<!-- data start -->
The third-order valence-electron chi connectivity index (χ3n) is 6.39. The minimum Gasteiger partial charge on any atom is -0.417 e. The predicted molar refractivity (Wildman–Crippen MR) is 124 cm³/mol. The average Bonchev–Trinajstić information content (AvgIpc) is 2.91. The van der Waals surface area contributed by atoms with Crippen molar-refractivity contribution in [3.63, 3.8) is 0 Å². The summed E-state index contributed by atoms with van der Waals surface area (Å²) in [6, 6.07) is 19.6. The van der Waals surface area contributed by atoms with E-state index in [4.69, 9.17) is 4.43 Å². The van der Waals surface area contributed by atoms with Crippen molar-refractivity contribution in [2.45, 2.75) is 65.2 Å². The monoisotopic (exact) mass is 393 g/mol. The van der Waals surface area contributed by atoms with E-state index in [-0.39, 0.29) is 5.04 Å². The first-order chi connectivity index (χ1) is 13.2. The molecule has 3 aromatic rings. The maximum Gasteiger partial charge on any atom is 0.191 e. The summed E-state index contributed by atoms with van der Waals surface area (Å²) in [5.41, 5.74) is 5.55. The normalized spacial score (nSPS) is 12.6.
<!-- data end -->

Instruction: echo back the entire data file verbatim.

The third-order valence-electron chi connectivity index (χ3n) is 6.39. The minimum Gasteiger partial charge on any atom is -0.417 e. The predicted molar refractivity (Wildman–Crippen MR) is 124 cm³/mol. The average Bonchev–Trinajstić information content (AvgIpc) is 2.91. The van der Waals surface area contributed by atoms with Crippen molar-refractivity contribution in [3.63, 3.8) is 0 Å². The summed E-state index contributed by atoms with van der Waals surface area (Å²) in [6, 6.07) is 19.6. The van der Waals surface area contributed by atoms with E-state index in [4.69, 9.17) is 4.43 Å². The van der Waals surface area contributed by atoms with Crippen molar-refractivity contribution in [2.45, 2.75) is 65.2 Å². The monoisotopic (exact) mass is 393 g/mol. The van der Waals surface area contributed by atoms with E-state index in [-0.39, 0.29) is 5.04 Å². The first-order chi connectivity index (χ1) is 13.2. The molecule has 3 aromatic rings. The maximum Gasteiger partial charge on any atom is 0.191 e. The summed E-state index contributed by atoms with van der Waals surface area (Å²) in [5.41, 5.74) is 5.55. The normalized spacial score (nSPS) is 12.6.